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I'm trying to use Gnuplot and package gnuplottex to create plots directly in LaTeX. Started with the following simple example


\begin{gnuplot}[terminal=pdf,terminaloptions={font ",10" linewidth 3}]
plot sin(x), cos(x)

When I run

pdflatex  -synctex=1 -interaction=nonstopmode --enable-shell %.tex

I get the following warning messages:

Package gnuplottex Warning:Shell escape not enabled

Package gnuplottex Warning:Please convert example1-gnuplottex-fig1.gnuplot manually


No pages of output.

I'm using MikTeX, TeXmaker and Gnuplot 4.5. Any help will be much appreciated!

share|improve this question
Have you tried running it with pdflatex -synctex=1 -interaction=nonstopmode -enable-write18 %.tex? – Jake Jan 19 '12 at 22:56
AFAIK, the option is either --enable-write18 or --shell-escape, not --enable-shell. – egreg Jan 19 '12 at 22:56
Since you just seem to be starting out with producing plots in LaTeX: May I recommend you take a look at the pgfplots package? It's a very user friendly and powerful plotting package that creates plots that integrate perfectly with your document, and it can use Gnuplot as a backend (you can use raw Gnuplot code if you wish). – Jake Jan 19 '12 at 23:00
Since you're using Miktex, you'll have to use \usepackage[miktex]{gnuplottex}. – Jake Jan 19 '12 at 23:07
interesting automation article Fun with gnuplot and arara – texenthusiast Mar 17 '13 at 18:24
up vote 18 down vote accepted

When using MikTeX, you need to load gnuplottex with the [miktex] option.

Note that you might be better off using the pgfplots package, which generates plots completely within LaTeX (or uses gnuplot as its backend). This integrates the plots much better into the document, since the same font and rendering is used for the text and the plot. It also makes it easier to annotate the plot.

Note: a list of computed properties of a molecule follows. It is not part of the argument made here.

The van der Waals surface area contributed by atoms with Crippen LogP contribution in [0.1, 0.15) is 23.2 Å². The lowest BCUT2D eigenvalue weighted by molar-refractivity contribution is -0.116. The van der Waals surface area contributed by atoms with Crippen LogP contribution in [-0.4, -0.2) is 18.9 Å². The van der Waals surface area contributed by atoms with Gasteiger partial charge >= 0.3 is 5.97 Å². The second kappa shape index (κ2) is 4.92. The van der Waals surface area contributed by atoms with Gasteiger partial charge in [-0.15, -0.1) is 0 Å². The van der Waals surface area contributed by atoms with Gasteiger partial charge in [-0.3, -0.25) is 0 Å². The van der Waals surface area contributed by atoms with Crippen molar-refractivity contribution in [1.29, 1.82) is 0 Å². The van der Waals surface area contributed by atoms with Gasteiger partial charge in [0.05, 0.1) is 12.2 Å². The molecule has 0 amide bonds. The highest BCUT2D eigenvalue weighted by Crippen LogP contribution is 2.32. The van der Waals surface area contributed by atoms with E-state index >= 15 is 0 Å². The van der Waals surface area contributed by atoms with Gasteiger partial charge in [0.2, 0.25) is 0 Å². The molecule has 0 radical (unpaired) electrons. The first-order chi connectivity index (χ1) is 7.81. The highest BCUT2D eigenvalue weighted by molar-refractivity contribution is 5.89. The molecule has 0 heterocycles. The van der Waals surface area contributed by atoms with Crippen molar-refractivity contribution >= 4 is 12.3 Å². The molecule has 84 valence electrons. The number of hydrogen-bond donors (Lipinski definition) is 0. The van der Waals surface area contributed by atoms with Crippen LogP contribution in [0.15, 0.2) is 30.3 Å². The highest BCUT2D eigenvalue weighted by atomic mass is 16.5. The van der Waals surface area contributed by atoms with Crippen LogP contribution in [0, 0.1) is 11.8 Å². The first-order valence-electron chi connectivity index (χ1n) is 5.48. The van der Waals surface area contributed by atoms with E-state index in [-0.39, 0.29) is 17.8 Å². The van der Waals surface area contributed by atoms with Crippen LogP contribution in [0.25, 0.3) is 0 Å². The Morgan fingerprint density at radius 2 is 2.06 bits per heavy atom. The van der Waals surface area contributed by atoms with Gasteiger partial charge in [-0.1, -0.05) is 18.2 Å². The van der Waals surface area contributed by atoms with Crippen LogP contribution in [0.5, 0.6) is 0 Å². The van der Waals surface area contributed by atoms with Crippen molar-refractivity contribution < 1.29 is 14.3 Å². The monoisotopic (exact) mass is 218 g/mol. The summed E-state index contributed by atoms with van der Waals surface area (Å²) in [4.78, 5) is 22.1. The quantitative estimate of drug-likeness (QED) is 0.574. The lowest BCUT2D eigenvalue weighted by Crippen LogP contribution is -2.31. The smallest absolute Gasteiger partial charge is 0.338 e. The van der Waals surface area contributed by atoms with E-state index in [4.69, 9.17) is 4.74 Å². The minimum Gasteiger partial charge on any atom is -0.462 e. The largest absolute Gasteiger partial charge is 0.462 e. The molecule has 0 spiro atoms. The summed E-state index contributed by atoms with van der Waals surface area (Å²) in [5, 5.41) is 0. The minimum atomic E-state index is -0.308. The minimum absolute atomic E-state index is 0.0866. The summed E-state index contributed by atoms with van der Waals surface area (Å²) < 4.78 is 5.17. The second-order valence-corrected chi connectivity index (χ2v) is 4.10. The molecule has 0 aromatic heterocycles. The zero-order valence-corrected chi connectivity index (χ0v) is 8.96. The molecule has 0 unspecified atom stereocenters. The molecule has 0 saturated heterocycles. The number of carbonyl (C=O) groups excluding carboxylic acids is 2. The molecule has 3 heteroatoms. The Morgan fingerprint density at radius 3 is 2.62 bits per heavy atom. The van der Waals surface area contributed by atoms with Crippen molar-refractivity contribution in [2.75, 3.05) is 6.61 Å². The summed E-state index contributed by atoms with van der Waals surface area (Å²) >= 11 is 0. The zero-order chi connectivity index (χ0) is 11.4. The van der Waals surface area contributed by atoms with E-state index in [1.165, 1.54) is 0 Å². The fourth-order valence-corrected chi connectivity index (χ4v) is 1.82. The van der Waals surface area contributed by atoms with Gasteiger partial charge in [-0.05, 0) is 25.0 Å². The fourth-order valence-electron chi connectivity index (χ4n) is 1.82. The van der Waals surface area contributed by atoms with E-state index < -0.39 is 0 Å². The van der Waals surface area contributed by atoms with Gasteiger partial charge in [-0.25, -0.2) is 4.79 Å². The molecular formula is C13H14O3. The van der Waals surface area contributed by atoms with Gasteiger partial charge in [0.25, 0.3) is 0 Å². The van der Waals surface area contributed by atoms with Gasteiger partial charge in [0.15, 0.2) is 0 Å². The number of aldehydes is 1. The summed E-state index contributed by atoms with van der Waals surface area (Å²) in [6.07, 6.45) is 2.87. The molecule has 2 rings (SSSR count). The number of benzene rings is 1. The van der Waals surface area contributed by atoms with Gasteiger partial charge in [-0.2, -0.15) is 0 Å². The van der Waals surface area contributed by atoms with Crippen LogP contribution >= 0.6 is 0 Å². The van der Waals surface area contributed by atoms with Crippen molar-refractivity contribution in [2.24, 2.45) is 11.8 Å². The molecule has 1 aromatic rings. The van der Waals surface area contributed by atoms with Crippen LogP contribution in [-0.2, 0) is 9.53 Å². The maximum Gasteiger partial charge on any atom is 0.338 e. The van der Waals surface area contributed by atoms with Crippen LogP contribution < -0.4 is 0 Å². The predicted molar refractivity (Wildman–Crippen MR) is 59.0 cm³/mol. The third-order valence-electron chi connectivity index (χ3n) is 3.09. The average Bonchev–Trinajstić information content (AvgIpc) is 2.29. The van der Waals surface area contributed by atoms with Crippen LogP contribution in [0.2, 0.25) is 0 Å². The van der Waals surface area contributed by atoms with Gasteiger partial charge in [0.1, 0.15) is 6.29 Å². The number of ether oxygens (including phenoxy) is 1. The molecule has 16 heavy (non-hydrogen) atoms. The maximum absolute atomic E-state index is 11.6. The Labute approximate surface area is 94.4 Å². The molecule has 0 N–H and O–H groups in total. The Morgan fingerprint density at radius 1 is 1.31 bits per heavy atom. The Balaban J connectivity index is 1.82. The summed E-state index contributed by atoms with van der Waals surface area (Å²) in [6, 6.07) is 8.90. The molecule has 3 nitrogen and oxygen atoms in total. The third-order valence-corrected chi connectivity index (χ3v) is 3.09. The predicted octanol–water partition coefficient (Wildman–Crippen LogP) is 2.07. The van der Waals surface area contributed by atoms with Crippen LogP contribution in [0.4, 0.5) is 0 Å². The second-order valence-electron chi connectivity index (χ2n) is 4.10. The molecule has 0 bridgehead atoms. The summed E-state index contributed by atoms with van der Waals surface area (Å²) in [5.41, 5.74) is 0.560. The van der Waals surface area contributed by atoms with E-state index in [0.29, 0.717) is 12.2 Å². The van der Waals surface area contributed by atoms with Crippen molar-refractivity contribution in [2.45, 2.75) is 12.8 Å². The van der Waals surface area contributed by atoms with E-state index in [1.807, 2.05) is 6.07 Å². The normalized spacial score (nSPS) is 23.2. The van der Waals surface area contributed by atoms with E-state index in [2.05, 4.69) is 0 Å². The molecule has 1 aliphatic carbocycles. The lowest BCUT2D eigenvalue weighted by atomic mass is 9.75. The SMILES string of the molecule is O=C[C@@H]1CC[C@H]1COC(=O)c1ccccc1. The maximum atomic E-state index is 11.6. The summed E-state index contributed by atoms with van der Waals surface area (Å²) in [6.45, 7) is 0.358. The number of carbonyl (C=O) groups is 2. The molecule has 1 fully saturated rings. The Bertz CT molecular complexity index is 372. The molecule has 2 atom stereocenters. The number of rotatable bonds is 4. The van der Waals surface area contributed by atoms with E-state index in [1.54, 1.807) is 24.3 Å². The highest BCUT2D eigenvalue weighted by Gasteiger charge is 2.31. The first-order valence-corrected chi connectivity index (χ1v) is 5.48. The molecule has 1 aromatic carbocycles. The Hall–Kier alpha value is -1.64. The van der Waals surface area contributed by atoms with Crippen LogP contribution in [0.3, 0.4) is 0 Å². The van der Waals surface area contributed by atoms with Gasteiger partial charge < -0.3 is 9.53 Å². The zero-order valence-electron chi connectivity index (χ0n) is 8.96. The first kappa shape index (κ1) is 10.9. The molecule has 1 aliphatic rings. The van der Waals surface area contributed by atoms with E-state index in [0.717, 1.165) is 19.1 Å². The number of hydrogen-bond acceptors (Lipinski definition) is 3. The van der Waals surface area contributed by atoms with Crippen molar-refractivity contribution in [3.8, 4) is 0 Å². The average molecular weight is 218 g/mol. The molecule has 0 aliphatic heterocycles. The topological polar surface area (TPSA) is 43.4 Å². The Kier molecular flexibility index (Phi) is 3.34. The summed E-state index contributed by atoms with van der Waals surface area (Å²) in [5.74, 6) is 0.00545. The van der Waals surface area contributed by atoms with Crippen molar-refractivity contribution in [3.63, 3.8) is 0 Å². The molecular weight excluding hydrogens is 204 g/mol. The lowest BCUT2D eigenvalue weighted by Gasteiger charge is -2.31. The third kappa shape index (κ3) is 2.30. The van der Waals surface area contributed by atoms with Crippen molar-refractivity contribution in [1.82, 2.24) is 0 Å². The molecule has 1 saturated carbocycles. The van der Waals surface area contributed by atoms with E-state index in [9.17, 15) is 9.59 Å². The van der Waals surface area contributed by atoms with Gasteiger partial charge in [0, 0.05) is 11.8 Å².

Here's an example comparing the result of using gnuplottex to that of pgfplots (using gnuplot for the calculations):


\begin{gnuplot}[terminal=pdf, terminaloptions={font "Arial"}]
plot sin(x), cos(x)

Note how the tick labels match the document font.

\begin{axis}[domain=-10:10, samples=50, smooth, no markers, enlargelimits=false]
\addplot gnuplot {sin(x)}; \addlegendentry{$\sin(x)$}
\addplot gnuplot {cos(x)}; \addlegendentry{$\cos(x)$}
share|improve this answer
Thank you very much. Worked like a charm! – ant Jan 20 '12 at 0:00
Try \begin{gnuplot}[terminal=pslatex] and run latex+dvips. Then you have same font in text and plot with gnuplottex too. – AlexG Jan 20 '12 at 11:38
In pdflatex you can use \begin{gnuplot}[terminal=epslatex] – Patrick Oscity Aug 6 '12 at 16:33
At the moment one can also use either cairolatex that generates directly pdf output with the integration advantages mentioned for epslatex, or, especially if lualatex is used, the tikz terminal, such that there are no big drawbacks in terms of integration. See the gnuplottex documentation for some examples. – John Sep 17 '14 at 13:20

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